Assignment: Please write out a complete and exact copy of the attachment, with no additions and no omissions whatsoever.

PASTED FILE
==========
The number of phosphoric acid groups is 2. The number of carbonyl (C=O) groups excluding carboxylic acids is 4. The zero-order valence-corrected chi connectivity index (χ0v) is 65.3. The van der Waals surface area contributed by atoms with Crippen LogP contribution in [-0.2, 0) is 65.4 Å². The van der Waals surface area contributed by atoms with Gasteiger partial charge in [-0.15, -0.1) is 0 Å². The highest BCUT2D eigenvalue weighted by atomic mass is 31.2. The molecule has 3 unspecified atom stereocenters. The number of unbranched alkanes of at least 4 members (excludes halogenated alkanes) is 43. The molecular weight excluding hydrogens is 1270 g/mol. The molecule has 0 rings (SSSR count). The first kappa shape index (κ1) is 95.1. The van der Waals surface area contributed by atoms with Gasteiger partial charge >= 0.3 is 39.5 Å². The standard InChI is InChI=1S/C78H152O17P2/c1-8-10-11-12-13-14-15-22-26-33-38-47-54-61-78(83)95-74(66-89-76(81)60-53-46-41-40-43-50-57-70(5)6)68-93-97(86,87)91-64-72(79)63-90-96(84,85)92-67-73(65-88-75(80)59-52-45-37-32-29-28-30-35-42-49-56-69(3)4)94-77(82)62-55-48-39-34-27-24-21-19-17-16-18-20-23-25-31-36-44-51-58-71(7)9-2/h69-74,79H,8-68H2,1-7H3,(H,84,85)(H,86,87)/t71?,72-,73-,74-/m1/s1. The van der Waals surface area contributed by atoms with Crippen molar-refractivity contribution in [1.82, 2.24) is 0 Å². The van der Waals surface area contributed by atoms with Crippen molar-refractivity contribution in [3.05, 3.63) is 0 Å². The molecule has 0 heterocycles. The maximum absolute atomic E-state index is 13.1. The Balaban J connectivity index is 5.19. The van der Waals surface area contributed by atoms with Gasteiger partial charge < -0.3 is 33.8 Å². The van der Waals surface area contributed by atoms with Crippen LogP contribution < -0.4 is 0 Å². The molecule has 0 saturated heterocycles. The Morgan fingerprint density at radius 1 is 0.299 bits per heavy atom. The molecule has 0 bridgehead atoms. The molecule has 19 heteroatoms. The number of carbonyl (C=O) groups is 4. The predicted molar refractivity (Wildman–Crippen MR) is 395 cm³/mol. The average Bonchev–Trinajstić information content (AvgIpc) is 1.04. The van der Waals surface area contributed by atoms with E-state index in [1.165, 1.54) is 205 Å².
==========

The number of phosphoric acid groups is 2. The number of carbonyl (C=O) groups excluding carboxylic acids is 4. The zero-order valence-corrected chi connectivity index (χ0v) is 65.3. The van der Waals surface area contributed by atoms with Crippen LogP contribution in [-0.2, 0) is 65.4 Å². The van der Waals surface area contributed by atoms with Gasteiger partial charge in [-0.15, -0.1) is 0 Å². The highest BCUT2D eigenvalue weighted by atomic mass is 31.2. The molecule has 3 unspecified atom stereocenters. The number of unbranched alkanes of at least 4 members (excludes halogenated alkanes) is 43. The molecular weight excluding hydrogens is 1270 g/mol. The molecule has 0 rings (SSSR count). The first kappa shape index (κ1) is 95.1. The van der Waals surface area contributed by atoms with Gasteiger partial charge >= 0.3 is 39.5 Å². The standard InChI is InChI=1S/C78H152O17P2/c1-8-10-11-12-13-14-15-22-26-33-38-47-54-61-78(83)95-74(66-89-76(81)60-53-46-41-40-43-50-57-70(5)6)68-93-97(86,87)91-64-72(79)63-90-96(84,85)92-67-73(65-88-75(80)59-52-45-37-32-29-28-30-35-42-49-56-69(3)4)94-77(82)62-55-48-39-34-27-24-21-19-17-16-18-20-23-25-31-36-44-51-58-71(7)9-2/h69-74,79H,8-68H2,1-7H3,(H,84,85)(H,86,87)/t71?,72-,73-,74-/m1/s1. The van der Waals surface area contributed by atoms with Crippen molar-refractivity contribution in [1.82, 2.24) is 0 Å². The van der Waals surface area contributed by atoms with Crippen molar-refractivity contribution in [3.05, 3.63) is 0 Å². The molecule has 0 heterocycles. The maximum absolute atomic E-state index is 13.1. The Balaban J connectivity index is 5.19. The van der Waals surface area contributed by atoms with Gasteiger partial charge < -0.3 is 33.8 Å². The van der Waals surface area contributed by atoms with Crippen LogP contribution < -0.4 is 0 Å². The molecule has 0 saturated heterocycles. The Morgan fingerprint density at radius 1 is 0.299 bits per heavy atom. The molecule has 0 bridgehead atoms. The molecule has 19 heteroatoms. The number of carbonyl (C=O) groups is 4. The predicted molar refractivity (Wildman–Crippen MR) is 395 cm³/mol. The average Bonchev–Trinajstić information content (AvgIpc) is 1.04. The van der Waals surface area contributed by atoms with E-state index in [1.165, 1.54) is 205 Å².